Market Week: September 23, 2019
The Markets (as of market close September 20, 2019)
Following three consecutive weekly gains, stocks closed down last week. Despite another drop in interest rates, news that a Chinese delegation involved in trade negotiations would be returning home earlier than expected worried investors and sent stocks spiraling downward. An attack on oil facilities in Saudi Arabia prompted a surge in crude oil prices, which had been falling over the past few weeks. By last week's end, each of the benchmark indexes listed here lost value, led by the small caps of the Russell 2000 and the large caps of the Dow, each of which dropped over 1.0%. It looks like volatility will be the operative word moving into the fall, as investors' predilections will be driven by trade rhetoric between the United States and China.
Oil prices jumped last week, closing at $58.09 per barrel by late Friday afternoon, up from the prior week's price of $54.82. The price of gold (COMEX) climbed last week following three consecutive week-over-week losses, closing at $1,523.80 by late Friday afternoon, up from the prior week's price of $1,495.70. The national average retail regular gasoline price was $2.552 per gallon on September 16, 2019, $0.002 more than the prior week's price but $0.289 less than a year ago.
Chart reflects price changes, not total return. Because it does not include dividends or splits, it should not be used to benchmark performance of specific investments.
Last Week's Economic Headlines
· The Federal Open Market Committee voted to reduce the federal funds rate range by 25 basis points to 1.75%-2.00%. The Committee has reduced the interest rate range by 50 basis points this year. There is some division within the Committee, however, as the vote at last week's meeting was split 7 in favor of the rate reduction applied, 1 in favor of a 50 basis-point reduction, and 2 voting for no reduction. Nevertheless, the FOMC statement indicated that consumer spending was rising at a strong pace and job gains have been solid, but business spending and exports have weakened, while inflation continues to run below the Fed's target rate of 2.00%. Whether the Committee adjusts rates again this year is up to conjecture. According to the latest published FOMC forecasts, of the 17 members of the Federal Reserve, 7 expect at least one more 25 basis-point cut, 5 would opt for no additional cuts, and 5 prefer to push rates back to 2.00%. It is also unclear to what degree pressure from President Trump to lower interest rates is impacting the Committee.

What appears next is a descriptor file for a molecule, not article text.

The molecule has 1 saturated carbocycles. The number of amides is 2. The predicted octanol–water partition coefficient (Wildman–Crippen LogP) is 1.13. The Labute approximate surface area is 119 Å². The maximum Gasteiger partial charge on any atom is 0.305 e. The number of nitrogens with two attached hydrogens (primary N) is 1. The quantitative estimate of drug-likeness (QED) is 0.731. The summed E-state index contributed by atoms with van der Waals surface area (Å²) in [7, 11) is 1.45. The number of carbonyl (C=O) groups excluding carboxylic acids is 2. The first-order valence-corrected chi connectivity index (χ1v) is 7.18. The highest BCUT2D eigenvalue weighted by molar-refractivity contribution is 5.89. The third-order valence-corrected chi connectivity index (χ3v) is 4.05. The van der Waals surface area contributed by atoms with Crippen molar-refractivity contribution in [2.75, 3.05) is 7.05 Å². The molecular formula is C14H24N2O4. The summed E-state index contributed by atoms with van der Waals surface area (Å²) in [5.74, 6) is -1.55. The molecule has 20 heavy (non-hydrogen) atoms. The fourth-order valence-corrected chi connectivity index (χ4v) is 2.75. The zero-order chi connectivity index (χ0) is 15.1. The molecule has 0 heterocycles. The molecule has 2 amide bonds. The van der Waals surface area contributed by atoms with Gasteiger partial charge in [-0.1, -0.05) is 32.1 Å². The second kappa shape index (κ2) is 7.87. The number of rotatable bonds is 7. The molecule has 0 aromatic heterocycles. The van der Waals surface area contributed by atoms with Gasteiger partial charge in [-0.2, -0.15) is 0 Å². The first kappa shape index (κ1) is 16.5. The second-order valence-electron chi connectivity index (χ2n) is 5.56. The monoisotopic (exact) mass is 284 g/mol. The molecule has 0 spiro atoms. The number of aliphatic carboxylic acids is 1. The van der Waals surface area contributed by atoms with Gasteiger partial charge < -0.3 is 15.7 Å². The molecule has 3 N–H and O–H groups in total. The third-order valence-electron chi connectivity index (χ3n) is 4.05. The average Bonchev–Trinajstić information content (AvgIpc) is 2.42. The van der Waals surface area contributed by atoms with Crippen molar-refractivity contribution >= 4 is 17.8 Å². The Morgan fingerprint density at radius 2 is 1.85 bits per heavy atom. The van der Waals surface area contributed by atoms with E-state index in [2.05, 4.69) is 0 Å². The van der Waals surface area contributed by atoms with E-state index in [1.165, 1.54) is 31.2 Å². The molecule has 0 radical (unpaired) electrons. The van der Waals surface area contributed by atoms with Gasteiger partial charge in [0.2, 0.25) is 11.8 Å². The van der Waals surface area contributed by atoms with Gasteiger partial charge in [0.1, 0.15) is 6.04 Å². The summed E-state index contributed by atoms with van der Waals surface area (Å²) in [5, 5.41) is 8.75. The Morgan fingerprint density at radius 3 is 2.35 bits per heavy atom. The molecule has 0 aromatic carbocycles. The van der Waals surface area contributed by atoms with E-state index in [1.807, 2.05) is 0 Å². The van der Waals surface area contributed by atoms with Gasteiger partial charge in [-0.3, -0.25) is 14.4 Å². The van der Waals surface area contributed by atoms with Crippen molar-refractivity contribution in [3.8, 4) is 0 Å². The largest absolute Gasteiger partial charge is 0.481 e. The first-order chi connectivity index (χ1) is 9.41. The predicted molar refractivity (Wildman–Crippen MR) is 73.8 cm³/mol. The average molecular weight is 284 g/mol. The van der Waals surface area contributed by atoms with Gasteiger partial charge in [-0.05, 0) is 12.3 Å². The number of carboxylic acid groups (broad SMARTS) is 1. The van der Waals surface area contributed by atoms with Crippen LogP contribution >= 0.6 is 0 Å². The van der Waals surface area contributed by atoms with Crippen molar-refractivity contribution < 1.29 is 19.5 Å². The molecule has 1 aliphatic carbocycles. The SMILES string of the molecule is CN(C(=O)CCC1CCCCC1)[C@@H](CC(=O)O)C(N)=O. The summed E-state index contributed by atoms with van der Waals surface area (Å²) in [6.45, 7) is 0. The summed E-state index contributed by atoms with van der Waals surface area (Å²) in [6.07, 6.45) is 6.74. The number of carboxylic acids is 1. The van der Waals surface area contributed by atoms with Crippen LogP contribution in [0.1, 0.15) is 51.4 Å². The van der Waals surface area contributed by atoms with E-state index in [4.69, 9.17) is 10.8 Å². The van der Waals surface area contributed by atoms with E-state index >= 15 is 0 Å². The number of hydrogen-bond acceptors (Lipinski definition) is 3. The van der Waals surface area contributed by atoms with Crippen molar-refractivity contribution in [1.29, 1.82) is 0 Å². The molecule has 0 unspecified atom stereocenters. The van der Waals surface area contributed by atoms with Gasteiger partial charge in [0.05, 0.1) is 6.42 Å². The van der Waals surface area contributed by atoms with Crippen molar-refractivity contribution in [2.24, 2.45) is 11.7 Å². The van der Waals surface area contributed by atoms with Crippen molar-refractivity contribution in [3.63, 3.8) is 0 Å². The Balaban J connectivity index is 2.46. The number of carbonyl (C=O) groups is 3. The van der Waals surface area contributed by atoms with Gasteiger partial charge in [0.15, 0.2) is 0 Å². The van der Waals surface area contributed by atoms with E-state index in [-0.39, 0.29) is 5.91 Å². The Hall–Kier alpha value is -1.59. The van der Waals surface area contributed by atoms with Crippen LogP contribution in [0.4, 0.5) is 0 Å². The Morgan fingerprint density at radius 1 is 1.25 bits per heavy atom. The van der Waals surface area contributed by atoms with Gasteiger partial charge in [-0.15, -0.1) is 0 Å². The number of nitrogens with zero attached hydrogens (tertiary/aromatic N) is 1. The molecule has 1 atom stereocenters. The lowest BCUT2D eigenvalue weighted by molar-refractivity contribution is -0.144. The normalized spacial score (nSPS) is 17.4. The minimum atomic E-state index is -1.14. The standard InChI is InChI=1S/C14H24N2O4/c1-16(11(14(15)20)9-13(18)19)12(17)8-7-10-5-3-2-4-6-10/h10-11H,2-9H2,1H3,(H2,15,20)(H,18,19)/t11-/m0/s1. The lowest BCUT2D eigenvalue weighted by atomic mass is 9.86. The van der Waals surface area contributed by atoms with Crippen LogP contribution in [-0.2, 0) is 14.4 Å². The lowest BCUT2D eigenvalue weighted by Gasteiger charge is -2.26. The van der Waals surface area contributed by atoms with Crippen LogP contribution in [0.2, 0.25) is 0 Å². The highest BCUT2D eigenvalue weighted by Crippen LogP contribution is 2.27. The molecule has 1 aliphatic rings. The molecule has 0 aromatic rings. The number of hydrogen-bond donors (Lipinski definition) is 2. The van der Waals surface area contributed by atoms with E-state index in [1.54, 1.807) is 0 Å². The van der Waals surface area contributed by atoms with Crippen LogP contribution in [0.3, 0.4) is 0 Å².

· Manufacturing may be picking up steam heading into the fall months. Industrial production rose 0.6% in August after declining 0.1% in July. Manufacturing production increased 0.5%, more than reversing its decrease in July. Factory output has increased 0.2% per month over the past four months after having decreased 0.5% per month during the first four months of the year. In August, the indexes for utilities and mining moved up 0.6% and 1.4%, respectively. Total industrial production was 0.4% higher in August than it was a year earlier.